Alexander J. Motyl (Ph.D., Columbia University, 1984) is professor of political science at Rutgers University-Newark. He served as associate director of the Harriman Institute at Columbia University in 1992-1998. A specialist on Ukraine, Russia, and the USSR, he is the author of Pidsumky imperii, 2009; Puti imperii, 2004; Imperial Ends: The Decay, Collapse, and Revival of Empires, 2001; Revolutions, Nations, Empires: Conceptual Limits and Theoretical Possibilities, 1999; Dilemmas of Independence: Ukraine after Totalitarianism, 1993; Sovietology, Rationality, Nationality: Coming to Grips with Nationalism in the USSR, 1990; Will the Non Russians Rebel?; State, Ethnicity, and Stability in the USSR, 1987; The Turn to the Right: The Ideological Origins and Development of Ukrainian Nationalism, 1919 1929, 1980, and the editor of over ten volumes, including The Encyclopedia of Nationalism, 2000. He is currently compiling The Holodomor Reader: An Anthology of Documents on the Ukrainian Genocide, 1932-1933. His novels include Whiskey Priest, 2005; Who Killed Andrei Warhol, 2007; Flippancy, 2009; and The Jew Who Was Ukrainian, 2011. His paintings are on view at www.artsicle.com.
Nancy Meyers first started journeying to Central and Eastern Europe when the region was still under communist rule and has been involved personally and professionally in the politics, history, and culture of the region ever since.
In an effort to help Central and East European countries emerge from communism and move towards democracy Dr. Meyers, in her position at the Cold War International History Project (CWIHP) at the Woodrow Wilson International Center for Scholars, worked closely with Central and East European academics, politicians, and former dissidents, assisting them to uncover the truth about their country’s own previously secret history stored in formerly communist-restricted archives.
She has promoted “people-to-people” understanding between Central and East European and American students and academics through her work at CWIHP, the GWU-Charles University/Palacky University (Czech Republic) student exchange, and the U.S. Department of State. Currently an independent academic, she has focused her scholarly attention on citizen protest for democratic changes in semi-authoritarian countries, doing field research in Slovakia, Serbia, and Georgia.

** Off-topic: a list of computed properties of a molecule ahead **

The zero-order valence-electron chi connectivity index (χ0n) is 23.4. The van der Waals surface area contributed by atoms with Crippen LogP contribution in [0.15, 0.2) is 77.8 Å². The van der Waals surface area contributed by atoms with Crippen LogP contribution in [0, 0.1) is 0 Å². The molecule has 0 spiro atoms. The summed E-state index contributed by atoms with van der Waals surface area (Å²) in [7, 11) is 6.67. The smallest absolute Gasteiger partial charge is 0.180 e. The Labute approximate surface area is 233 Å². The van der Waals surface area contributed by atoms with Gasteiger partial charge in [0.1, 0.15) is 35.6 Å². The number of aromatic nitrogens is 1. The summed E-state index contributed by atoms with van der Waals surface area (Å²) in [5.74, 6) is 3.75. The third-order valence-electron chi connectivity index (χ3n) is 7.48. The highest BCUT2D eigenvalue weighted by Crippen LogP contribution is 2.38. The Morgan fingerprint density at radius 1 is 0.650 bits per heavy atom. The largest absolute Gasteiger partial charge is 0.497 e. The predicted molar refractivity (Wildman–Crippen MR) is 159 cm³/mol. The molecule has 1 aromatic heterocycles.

Dr. Meyers is also interested in how people’s everyday experiences under communism have affected the transition from communism to democracy in post-communist states. She has taught the “Politics of Central and Eastern Europe” at the George Washington University (GWU) and has received fellowships from GWU as well as the Woodrow Wilson International Center for Scholars. She earned her PhD in Political Science from The George Washington University and has studied in Germany, Great Britain, and the Czech Republic.
Hugh Agnew has been fascinated by the lands and peoples of Russia and Eastern Europe since he first walked into a Russian language class in 10th grade. Having decided as an undergraduate to major in History and focus on the region, he pursued doctoral study at Stanford and became a history professor. He has taught graduate and undergraduate courses on the history of Eastern Europe and the Balkans, the Russian Revolution, Europe from Cold War to Detente, the Habsburg Empire, and nationalism at Queen's University in Canada, the National University of Singapore, and (since 1988) at the George Washington University, where he is a member of the Institute for Russian, European, and Eurasian Studies at the Elliott School of International Affairs. He is also Senior Associate Dean for Academic and Faculty Affairs at the Elliott School. Agnew has published books on Czech history and many articles on aspects of East European history, the Habsburg Empire, and European history. His insightful talks on past Smithsonian Journeys throughout Eastern Europe have made him a favorite with Smithsonian travelers.